JC: I have a tattoo on my left arm inspired by Ferdinand Léger’s The City, populated by poetic symbols. Also, I had a monthly DJ night for six years called Right Now (just saying). I’m a tactile learner. Studying cubism helped me to visualize narrative experiments that baffled me in modern literature, so it was formative. It became a kind of key. So the epiphanies it offered when I was much younger are likely just part of my DNA now. The appeal of cubism to me is the possibility of expression: once certain doors open the light remains. But it’s one thing to borrow effective details, and another to transform them into a language of your own. The latter is more motivating to me.

SDS: The opening poem in your book, “Schema” is small, quiet, and opaque, represented by an anonymous yet universal figure: “He was born as his name implies / as though distortion weren’t enough / in itself to frighten good, innocent people.”  Would you talk about the placement of this poem as it contrasts with the introduction to The White House, and then seems to inaugurate the rest of the poems in your book.

JC: The sequence of the book was already final before John (Beer) wrote the forward, though I feel any poem would have provided just as much contrast given his absurdist take, which references, I like to think, a conversation we had years ago about Polish absurdist theater, and specifically a play, The Madman and the Nun by Stanislaw Witkiewicz, about an imprisoned radical poet who has a fiery affair with the nun who counsels him, resulting in rambling, topsy-turvy mayhem. I saw it performed around the time the first poems in the book were taking shape, and I was taken by how an innately humane story could be so finely crashed into senseless power and hubris. I was amazed at how well it spoke to our post-9/11 climate—the nonsense of righteous indignation. The he in the shorter poems like “Schema” hopes to personify the anti-spirit the collective I will spar with.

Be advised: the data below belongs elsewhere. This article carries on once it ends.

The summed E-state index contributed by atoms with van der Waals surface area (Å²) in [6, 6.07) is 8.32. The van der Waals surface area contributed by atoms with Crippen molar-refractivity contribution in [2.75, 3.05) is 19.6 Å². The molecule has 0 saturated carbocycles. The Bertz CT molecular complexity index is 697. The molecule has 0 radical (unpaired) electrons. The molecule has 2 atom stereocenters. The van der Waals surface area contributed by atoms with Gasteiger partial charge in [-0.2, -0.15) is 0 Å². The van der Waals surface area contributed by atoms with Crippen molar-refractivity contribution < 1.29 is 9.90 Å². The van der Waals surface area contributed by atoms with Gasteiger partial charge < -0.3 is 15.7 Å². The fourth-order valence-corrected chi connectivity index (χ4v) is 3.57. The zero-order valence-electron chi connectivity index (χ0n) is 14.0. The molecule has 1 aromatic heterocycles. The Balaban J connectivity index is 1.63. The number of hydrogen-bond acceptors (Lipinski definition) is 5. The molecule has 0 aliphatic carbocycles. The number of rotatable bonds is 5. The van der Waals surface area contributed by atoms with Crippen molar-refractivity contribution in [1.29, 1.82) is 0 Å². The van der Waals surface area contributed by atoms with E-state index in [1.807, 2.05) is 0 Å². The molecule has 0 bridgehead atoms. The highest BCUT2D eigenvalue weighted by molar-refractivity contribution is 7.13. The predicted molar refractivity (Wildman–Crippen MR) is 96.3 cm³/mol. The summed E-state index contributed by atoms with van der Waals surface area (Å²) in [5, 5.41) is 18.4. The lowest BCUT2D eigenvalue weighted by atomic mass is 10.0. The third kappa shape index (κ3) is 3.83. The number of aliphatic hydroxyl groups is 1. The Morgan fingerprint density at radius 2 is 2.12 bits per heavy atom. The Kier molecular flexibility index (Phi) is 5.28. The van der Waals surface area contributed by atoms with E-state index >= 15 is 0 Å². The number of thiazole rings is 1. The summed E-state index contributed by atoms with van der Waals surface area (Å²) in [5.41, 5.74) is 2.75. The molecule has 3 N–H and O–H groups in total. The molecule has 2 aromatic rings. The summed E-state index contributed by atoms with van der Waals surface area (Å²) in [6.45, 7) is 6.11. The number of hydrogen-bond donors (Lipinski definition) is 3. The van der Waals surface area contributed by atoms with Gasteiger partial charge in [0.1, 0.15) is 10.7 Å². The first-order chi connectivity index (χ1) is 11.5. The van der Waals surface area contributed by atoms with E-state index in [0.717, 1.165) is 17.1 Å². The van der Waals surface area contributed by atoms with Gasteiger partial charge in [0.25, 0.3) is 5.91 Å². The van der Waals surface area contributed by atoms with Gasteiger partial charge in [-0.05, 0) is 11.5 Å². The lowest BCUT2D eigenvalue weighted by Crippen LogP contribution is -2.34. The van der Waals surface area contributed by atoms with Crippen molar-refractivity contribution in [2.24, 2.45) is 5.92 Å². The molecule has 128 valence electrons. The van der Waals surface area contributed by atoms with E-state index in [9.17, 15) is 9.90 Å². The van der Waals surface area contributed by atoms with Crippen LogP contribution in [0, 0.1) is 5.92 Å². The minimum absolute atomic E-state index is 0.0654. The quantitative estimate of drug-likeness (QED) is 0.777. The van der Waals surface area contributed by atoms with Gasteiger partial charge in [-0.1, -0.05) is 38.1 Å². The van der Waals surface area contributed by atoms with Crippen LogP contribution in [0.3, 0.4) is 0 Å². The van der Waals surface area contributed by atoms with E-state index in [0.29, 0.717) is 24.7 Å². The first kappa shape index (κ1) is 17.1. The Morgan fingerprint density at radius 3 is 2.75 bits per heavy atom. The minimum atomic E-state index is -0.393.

SDS: Would you talk about your other involvements with poetry in Chicago and elsewhere? I’ve heard about the Danny’s Reading Series and would like to know more about how the series is run and how so much listening influences your work.

JC: Functionally the reading series is pretty simple. It’s at a nice, candlelit bar that has a nice sound system and a staff that is incredibly supportive of what we do. The poet Greg Purcell and I started it twelve years ago. We tinkered with the format and at times really had to educate our audience on how we wanted that space and time to be—which was, for a couple of hours, the high temple of poetry. In the ensuing years I've had the pleasure to co-curate with several amazing people in John Beer, Chris Glomski, and Nate Zoba. While life has taken them other places, they've each left an indelible mark on the series, and myself—each is an important friendship. It’s also been a vast poetic education: hundreds of poets, their styles and personalities. It’s made for an amazing immersion into contemporary poetry, and beyond that the formulation and progression of a community. I don’t know if I can say how it has affected my work other than to say it has motivated me in myriad ways—not just in the exposure to some amazing poets, but also countless conversations. On a basic level the realization over time that we’re all just people on different journeys helps to ground me, rid me of the measuring stick that has always been a hindrance.

I’m also the poetry editor for MAKE: A Literary Magazine, which I've been doing for six or seven years now. It’s been a treat to help and watch it grow, see this lovely team of people grow it into a journal with incredible production value. Both have taught me that to contribute on any level is a privilege, and I really mean that.

SDS: What kind of poems are you currently writing? Has any one of the three forms featured in The White House claimed your exclusive attention? Are you experimenting with hybrid and/or classical traits?

JC: I’m largely throwing paint right now, trying to figure out how to make the longer sort-of multiple narrative style swing more, whether that’s grabbing the beat out of the air or actually taking some. There’s so much disheartening culture that needs responding to right now, so I’d like to find more clarity via dissonance perhaps by playing with even more modal manipulation, emotional triggers, to see how the voices come out, see how far I can pry open the doors to the spaceship—the one visiting from Saturn, to borrow from Sun Ra.

Joel Craig is the author of The White House (Green Lantern Press, 2012), and the chapbook Shine Tomorrow (Lost Horse, 2009). His poems have appeared lately in Boston Review, GutCult, A Public Space, TYPO, and Rabbit Light Movies. He co-founded and curates The Danny’s Reading Series and edits poetry for MAKE: A Literary Magazine—where he lives, in Chicago, Illinois. He is reading at Studio One on Friday, November 1.

Sheila Davies Sumner has an M.F.A. in Poetry from St. Mary’s College of California. She has also written short stories which appeared in Rampike, Alcatraz 3, and in the graphic-story magazine, one of one, published by Burning Books. In addition, she has written and produced radio dramas, commissioned by New American Radio, including What is the Matter in Amy Glennon, which was nominated for the International Prix Futura Award.